Workshop Scholars and Staff
The Contested Homelands Scholars and Staff are eager to collaborate with teachers from around the country.
Dr. Rebecca Sánchez will serve as Project Director. She is an Associate Professor at the University of New Mexico. Dr. Sanchez is the author of numerous articles and book chapters related to multicultural education and transformative social studies and history education including: Listening to the locals, listening to the land (with Dr. Spurlin); and Community as a Participatory Foundation in Social Studies Classrooms. She is currently working with an archeological-historical team on a dendrochronology project at a historic New Mexico church located on an area Pueblo. Her professional goal is to expose teachers and students to both the place-based social studies of New Mexico and the history that is overlooked in the national narrative of American history. She will be active in the overall functioning of the workshop and will also facilitate some of the curriculum work sessions.
Dr. Quincy Spurlin of the University of New Mexico will serve as the educational specialist for the grant. Dr. Spurlin has extensive expertise with place-based, teacher workshops. Her most recent publication, authored with Dr. Sanchez is Listening to the Locals, Listening to the Land. She is skilled at helping teachers read the land and its material and ecological resources in order to develop meaningful curriculum utilizing effective pedagogy.
Dr. Francis Levine will present a lecture about the history of the Palace of the Governors. She is currently the director of the New Mexico History Museum and the Palace of the Governors in Santa Fe, New Mexico. She will also present a site-based lecture at Pecos Pueblo. She is the author of countless books, book chapters, and articles related to New Mexico history, culture, and the Palace of the Governors. Some of her published work includes: Our Prayers Are In This Place: Pecos Pueblo Identity Over the Centuries; Palace of the Governors, Witness to History; Listening to the Land: Tradition and Change in the Northern Rio Grande; Making a Place for Our Past: The New Mexico History Museum; and Comanchero: José Piedad Tafoya, 1834-1913.
Dr. Tomas Chavez will offer a lecture related to European expansion in the Santa Fe area. He has published numerous book reviews, articles, and seven books. Recent books include: New Mexico: Past and Future, (2006); Wake For A Fat Vicar: Padre Juan Felipe Ortiz, Archbishop Lamy and the New Mexican Catholic Church in the Middle of the Nineteenth Century, co-authored with Fray Angélico Chávez, (2004); and Spain and the Independence of the United States: An Intrinsic Gift, (2002).
Dr. Glenabah Martinez will offer a guest lecture about Taos Blue Lake. Glenabah is a member and leader from Taos Pueblo. She is also a professor at the University of New Mexico. Her research and teaching interests include New Mexico history, Indigenous history and education in New Mexico, and critical studies in education.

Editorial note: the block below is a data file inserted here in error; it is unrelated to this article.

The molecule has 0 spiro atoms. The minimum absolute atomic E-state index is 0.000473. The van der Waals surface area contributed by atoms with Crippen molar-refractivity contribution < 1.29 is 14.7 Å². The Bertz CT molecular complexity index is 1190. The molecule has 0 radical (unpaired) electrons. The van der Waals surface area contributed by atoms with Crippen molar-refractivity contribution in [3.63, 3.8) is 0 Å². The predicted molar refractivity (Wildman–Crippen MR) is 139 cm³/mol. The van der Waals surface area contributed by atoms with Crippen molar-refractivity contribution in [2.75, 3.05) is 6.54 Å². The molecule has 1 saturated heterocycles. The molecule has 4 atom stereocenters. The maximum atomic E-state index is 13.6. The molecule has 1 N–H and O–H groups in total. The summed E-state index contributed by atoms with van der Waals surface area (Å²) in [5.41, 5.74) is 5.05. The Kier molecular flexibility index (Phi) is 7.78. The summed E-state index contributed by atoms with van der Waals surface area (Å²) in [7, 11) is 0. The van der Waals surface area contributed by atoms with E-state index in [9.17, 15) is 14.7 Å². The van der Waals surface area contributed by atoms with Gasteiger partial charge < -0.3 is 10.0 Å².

Mia Sosa-Provencio a New Mexico Educator will serve as Project Assistant during each of the workshops. Mia is an experienced high school English teacher and is currently working on her Ph.D. in Curriculum and Instruction at New Mexico State University. She has a demonstrated record working with students on literacy and community development initiatives. Mia has been successful engaging area youth in literacy activities and she has established high school reading initiatives using the literature of NM as a guide.
Dr. Joseph P. Sánchez, Superintendent of Petroglyph National Monument and the Director of the Spanish Colonial Research Center at the University of New Mexico will give the evening lecture at Pecos National Park. Among his published books are: Pecos: Gateway to the Pueblos and Plains, Joseph P. Sánchez and John Bezy, coeditors; All Trails Lead to Santa Fe: An Anthology Commemorating the 400th Anniversary Founding of Santa Fe, NM in 1610, co-edited with Editing and Publications History Committee for the Santa Fe 400th). His forthcoming book, edited with Bruce A. Erickson is From Mexico City to Santa Fe: A Historical Guide of Geographic Place Names along El Camino Real de Tierra Adentro (Río Grande Books, 2011).
Dr. Traugott and Ms. Zieselman of the NM Museum of Art will offer a guest lecture about the way art has shaped the homelands of the Santa Fe area as well as how homelands are represented in the art forms of the Pueblo artists, the Spanish Colonial artists, and the artists that arrived in New Mexico from other places. They have extensive experience in interpreting the artistic traditions of New Mexico.
René Harris, Curator and Educator from the New Mexico History Museum will work with a small group during an interactive workshop at the NM History Museum on Monday. She has extensive experience as both a curator and a museum educator. Rene will also be available throughout the week to dialogue with teacher participants regarding the extensive collections at the NM History Museum Complex
Gabe Vigil a Retablo Painter and Spanish Colonial Artist will facilitate one of the art experiences. He is an internationally recognized painter (retablos, a Spanish Colonial Art form). His work has received numerous awards at Spanish Market in Santa Fe. His work is included in many personal and public collections
Maxine and Dominique Toya, Jemez Pueblo Potters will facilitate an art experience using traditional clay techniques. Maxine and Dominique represent two generations of Pueblo Potters. Maxine is well recognized for her figures and Dominique for her pots. They have received numerous awards and their work is displayed internationally and their work is shown every year at Indian Market.